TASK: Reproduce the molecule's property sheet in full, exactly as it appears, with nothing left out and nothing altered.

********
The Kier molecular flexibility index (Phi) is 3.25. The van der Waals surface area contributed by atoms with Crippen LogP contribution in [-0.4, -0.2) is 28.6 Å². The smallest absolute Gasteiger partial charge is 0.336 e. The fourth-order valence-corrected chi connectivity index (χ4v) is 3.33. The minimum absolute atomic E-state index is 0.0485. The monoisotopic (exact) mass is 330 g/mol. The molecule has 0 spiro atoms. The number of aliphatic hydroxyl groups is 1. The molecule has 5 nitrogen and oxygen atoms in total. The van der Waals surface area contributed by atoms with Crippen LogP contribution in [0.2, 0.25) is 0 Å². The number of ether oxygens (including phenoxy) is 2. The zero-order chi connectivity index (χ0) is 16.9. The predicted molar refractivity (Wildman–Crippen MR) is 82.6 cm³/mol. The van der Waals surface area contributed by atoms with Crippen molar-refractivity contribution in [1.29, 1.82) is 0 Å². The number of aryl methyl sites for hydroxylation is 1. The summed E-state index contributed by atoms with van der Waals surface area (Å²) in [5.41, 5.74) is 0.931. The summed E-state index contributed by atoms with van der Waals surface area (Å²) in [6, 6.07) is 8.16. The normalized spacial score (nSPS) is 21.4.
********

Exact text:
The Kier molecular flexibility index (Phi) is 3.25. The van der Waals surface area contributed by atoms with Crippen LogP contribution in [-0.4, -0.2) is 28.6 Å². The smallest absolute Gasteiger partial charge is 0.336 e. The fourth-order valence-corrected chi connectivity index (χ4v) is 3.33. The minimum absolute atomic E-state index is 0.0485. The monoisotopic (exact) mass is 330 g/mol. The molecule has 0 spiro atoms. The number of aliphatic hydroxyl groups is 1. The molecule has 5 nitrogen and oxygen atoms in total. The van der Waals surface area contributed by atoms with Crippen LogP contribution in [0.2, 0.25) is 0 Å². The number of ether oxygens (including phenoxy) is 2. The zero-order chi connectivity index (χ0) is 16.9. The predicted molar refractivity (Wildman–Crippen MR) is 82.6 cm³/mol. The van der Waals surface area contributed by atoms with Crippen molar-refractivity contribution in [1.29, 1.82) is 0 Å². The number of aryl methyl sites for hydroxylation is 1. The summed E-state index contributed by atoms with van der Waals surface area (Å²) in [5.41, 5.74) is 0.931. The summed E-state index contributed by atoms with van der Waals surface area (Å²) in [6, 6.07) is 8.16. The normalized spacial score (nSPS) is 21.4.